I don't think it gets easier, though, to be honest. Because as a freelancer you everything you do is bespoke. So even though just from an ADS perspective, yes, you'll probably have to pricing or percentages, whatever you charge when it comes to certain ad budgets, but then things get murky when you suddenly just do a project based thing or suddenly the budget massively increases, because you've suddenly done really well with the performance or maybe someone approaches you for specific training or maybe it's a certain consultancy package and suddenly like oh, I've not been asked to do that before but I can do it. I just don't know how long it will take me or how much prep I need to do or how I need to price it or what other people charge because even though there's a lot of talk about charge your worth which you should like you should never underpriced yourself. You also have to be aware of what is kind of acceptable in your niche. Because if if most people are charging it 1000 pounds for something, and you go, Well, I'm worth 10,000. Unless you have a huge personal brand, and you're kind of like a celeb in your niche, it's gonna be really hard for you to come on that price. So that's another lesson on get visible, because then you can charge more. But oh, yeah, yeah, it's just I think it's really important. And I'm going to tie back to the freelance ads club here, just because I think it's important to have a community that you can just bounce things like this off, just say, is this like, does this package sound right? Is this pricing? Do you think I've undercharged or under quoted? Or do you think I should? Is there anything I should be thinking of in this that I should include to make it better for me and the client? So I think it's really important to have community around you when you're freelancing for that.Unknown:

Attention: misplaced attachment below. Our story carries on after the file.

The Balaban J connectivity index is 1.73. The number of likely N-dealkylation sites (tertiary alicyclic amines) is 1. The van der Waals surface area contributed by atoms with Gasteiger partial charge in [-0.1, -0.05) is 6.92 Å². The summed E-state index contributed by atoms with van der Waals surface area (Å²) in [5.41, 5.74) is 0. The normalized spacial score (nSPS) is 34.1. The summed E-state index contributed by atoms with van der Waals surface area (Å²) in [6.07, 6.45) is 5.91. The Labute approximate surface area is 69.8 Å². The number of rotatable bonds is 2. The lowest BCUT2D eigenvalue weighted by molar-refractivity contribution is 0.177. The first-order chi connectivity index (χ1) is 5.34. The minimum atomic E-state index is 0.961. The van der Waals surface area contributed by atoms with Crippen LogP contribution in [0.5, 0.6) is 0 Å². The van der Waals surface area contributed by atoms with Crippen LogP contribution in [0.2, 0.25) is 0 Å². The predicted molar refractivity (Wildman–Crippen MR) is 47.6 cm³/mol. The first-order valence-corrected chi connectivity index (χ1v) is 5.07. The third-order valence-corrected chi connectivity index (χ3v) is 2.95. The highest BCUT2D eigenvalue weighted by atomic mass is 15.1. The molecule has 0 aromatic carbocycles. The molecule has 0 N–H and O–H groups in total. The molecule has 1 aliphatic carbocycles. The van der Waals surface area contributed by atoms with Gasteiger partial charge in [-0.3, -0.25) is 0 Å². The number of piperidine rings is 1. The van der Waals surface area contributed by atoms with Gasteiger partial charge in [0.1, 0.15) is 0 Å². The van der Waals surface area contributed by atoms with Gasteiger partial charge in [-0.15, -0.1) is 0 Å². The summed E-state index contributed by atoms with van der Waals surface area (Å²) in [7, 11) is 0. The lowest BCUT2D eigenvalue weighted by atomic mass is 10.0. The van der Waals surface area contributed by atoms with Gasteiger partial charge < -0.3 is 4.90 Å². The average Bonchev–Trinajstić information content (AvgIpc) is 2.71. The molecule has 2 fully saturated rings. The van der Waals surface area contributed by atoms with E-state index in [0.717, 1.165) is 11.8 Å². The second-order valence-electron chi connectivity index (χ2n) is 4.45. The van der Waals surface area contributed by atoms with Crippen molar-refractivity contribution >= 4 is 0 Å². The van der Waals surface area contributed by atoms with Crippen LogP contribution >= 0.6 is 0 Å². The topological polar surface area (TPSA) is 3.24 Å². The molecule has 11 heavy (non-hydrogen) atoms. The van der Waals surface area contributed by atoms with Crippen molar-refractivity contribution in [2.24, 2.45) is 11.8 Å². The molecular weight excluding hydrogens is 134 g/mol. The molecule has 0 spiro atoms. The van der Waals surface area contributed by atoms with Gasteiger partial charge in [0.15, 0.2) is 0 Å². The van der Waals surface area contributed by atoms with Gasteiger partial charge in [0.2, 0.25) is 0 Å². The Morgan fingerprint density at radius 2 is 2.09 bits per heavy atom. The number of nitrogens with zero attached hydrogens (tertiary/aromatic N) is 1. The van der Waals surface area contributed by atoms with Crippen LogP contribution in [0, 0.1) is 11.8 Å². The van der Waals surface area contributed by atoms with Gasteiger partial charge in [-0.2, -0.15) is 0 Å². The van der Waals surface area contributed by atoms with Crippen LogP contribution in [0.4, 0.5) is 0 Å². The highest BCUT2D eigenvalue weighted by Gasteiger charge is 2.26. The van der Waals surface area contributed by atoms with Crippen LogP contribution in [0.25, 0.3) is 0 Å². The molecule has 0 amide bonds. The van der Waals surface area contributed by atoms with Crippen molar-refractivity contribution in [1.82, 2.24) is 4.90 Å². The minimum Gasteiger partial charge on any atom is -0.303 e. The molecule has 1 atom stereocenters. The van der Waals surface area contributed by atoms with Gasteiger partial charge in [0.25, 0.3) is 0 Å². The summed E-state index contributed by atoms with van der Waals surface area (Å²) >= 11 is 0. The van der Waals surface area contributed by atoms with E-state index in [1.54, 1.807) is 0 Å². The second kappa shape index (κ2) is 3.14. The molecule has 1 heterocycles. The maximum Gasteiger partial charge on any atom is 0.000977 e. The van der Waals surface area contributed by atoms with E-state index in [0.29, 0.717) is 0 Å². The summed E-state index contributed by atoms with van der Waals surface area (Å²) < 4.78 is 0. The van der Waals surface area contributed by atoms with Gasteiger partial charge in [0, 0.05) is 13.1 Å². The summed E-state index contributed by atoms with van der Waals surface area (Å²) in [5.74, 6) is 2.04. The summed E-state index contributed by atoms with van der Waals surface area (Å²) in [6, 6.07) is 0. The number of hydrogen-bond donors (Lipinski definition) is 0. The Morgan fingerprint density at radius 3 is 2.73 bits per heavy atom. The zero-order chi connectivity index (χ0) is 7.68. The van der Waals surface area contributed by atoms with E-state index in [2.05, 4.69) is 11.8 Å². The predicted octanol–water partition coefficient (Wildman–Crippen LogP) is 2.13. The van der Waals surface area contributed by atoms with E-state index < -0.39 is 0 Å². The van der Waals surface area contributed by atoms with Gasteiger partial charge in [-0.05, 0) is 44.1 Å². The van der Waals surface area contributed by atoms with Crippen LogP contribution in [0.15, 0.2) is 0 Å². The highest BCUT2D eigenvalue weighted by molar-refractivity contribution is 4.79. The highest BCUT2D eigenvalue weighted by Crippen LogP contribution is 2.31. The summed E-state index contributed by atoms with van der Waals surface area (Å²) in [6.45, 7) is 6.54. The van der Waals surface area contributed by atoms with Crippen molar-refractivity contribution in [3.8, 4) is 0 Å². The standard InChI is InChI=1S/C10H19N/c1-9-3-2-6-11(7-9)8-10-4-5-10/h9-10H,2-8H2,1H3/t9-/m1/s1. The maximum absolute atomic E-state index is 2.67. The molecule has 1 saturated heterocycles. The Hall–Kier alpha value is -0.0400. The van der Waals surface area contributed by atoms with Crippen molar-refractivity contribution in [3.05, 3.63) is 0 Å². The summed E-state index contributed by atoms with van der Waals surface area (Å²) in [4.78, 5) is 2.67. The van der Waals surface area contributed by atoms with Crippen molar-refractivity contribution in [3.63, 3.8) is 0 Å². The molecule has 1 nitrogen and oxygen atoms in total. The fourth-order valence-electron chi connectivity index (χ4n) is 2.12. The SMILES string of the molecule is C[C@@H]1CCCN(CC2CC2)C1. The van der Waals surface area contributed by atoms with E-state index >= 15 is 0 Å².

Yeah, absolutely. Couldn't agree more. And I think it's something where I'm a big fan of check yourself before you wreck yourself. Is that thing like, do one more Google do you know, ask one more question, you know, very firm believer, there's nothing, it's a silly question. And being able to have things like the freelance ad community around, being able to jump on that slack and say, help, you know, just is this right, and it's a safe, friendly community. Because the thing is, with freelance it does, it does feel like you're on your own a lot of this time, and you need to find your people. And I'm really, incredibly grateful for the community that I've discovered this year. And I know, I wouldn't be in the position that I, I am now and I wouldn't be as happy and as secure in what I do without having that support system.Aggie Meroni: